• Requiring businesses to obtain permission from DACS before removing or using any hemp extract products that are intended for human ingestion or inhalation. DACS would have to verify that the products comply with the state law and the federal farm bill.
  • Requiring businesses to label their products with the total delta-9 THC concentration, the serving size, the number of servings per container, the expiration date, and a warning statement that the product may cause impairment and is not intended for use by anyone under 21 years old.
  • Prohibiting businesses from packaging their products in a way that is attractive to children, such as using cartoons, bright colors, or candy-like shapes or flavors.

How are hemp farmers and businesses reacting?

Hemp farmers and businesses that produce or sell hemp-derived THC products are opposed to the bills, saying they would hurt their livelihoods and deprive consumers of their choice and access to beneficial products. They argue that hemp-derived THC products are legal under the federal farm bill and that they have therapeutic and recreational value for many people. They also say that the bills are based on misinformation and fear-mongering, and that they would create a black market for these products.

Jammie Treadwell, co-owner of Treadwell Farms, a hemp farm in Umatilla, said she and her family invested in the hemp industry after the 2019 law passed, and that the bills would “pull the rug” from under them. She said hemp-derived THC products are in high demand and that they help people with various conditions, such as pain, anxiety, insomnia, and PTSD. “We feel like you’re taking away our rights as farmers and as consumers,” she said.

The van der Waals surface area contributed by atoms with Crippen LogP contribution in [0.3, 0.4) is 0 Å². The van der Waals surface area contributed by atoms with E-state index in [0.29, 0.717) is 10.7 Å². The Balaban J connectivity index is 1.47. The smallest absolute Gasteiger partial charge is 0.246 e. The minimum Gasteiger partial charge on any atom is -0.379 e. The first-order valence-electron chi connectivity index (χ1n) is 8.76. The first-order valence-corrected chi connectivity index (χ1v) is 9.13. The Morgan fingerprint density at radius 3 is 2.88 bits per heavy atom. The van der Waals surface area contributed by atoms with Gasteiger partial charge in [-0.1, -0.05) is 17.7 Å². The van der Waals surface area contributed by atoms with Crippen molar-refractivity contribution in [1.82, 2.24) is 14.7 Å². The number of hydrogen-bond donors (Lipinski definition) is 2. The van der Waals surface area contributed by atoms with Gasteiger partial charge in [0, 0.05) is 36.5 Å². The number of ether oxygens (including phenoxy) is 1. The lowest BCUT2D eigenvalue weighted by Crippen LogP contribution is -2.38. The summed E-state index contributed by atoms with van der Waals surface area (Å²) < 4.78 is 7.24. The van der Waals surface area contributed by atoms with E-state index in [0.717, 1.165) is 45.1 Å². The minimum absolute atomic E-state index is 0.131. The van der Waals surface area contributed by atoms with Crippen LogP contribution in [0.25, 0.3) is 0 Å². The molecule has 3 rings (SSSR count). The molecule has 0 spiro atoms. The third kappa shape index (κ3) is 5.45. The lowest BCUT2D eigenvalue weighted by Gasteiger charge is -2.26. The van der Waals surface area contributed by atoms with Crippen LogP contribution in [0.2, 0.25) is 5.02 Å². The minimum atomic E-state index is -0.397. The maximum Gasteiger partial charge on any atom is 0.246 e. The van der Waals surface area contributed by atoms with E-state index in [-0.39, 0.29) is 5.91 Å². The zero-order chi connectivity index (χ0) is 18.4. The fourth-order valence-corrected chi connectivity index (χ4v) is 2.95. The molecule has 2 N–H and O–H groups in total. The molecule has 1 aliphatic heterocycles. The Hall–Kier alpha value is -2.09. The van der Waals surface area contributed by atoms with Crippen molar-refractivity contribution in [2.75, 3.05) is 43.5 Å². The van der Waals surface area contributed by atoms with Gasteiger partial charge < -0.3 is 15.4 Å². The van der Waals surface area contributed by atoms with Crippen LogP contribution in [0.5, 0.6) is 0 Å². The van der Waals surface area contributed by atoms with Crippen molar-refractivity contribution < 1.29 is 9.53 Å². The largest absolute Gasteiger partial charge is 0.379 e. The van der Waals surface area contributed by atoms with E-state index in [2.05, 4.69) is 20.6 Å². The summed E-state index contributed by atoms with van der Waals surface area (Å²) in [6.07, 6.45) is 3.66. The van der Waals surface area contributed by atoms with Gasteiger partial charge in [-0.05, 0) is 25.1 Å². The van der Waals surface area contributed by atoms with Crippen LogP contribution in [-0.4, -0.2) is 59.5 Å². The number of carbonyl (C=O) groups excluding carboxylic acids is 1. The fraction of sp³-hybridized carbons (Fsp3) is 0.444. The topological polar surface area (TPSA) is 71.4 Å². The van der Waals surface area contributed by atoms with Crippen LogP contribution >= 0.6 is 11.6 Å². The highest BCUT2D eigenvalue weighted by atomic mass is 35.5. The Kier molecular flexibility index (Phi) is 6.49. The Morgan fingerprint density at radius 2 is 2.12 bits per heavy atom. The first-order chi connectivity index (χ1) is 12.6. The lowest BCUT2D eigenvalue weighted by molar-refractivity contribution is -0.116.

Philip Snow, an attorney who represents hemp businesses across the country, said some of his clients relocated to Florida after other states, such as Connecticut, Maryland, and Virginia, passed similar restrictions. He said the bills would create a “monopoly” for the medical marijuana industry, which is regulated by the Department of Health and has higher prices and taxes. He also said the bills would violate the federal farm bill, which preempts state laws that interfere with the interstate commerce of hemp. “This is a huge overreach by the state of Florida,” he said.

What are the next steps?

The Senate bill passed unanimously on February 16 and was sent to the House for review. The House bill passed its final committee on February 18 and is ready for a floor vote. If both chambers approve the bills, they would have to reconcile any differences before sending the final version to Gov. Ron DeSantis, who would have the power to sign or veto it. If the bill becomes law, it would take effect on October 1, 2024.

By Amelia Brooks

Amelia Brooks is a seasoned senior content writer at CBD Strains Only, specializing in the cannabis niche. With a wealth of experience and a keen interest in the therapeutic properties of cannabis, Amelia brings a unique perspective to her writing. Her insightful articles aim to educate and inform readers about the latest trends and developments in the cannabis industry.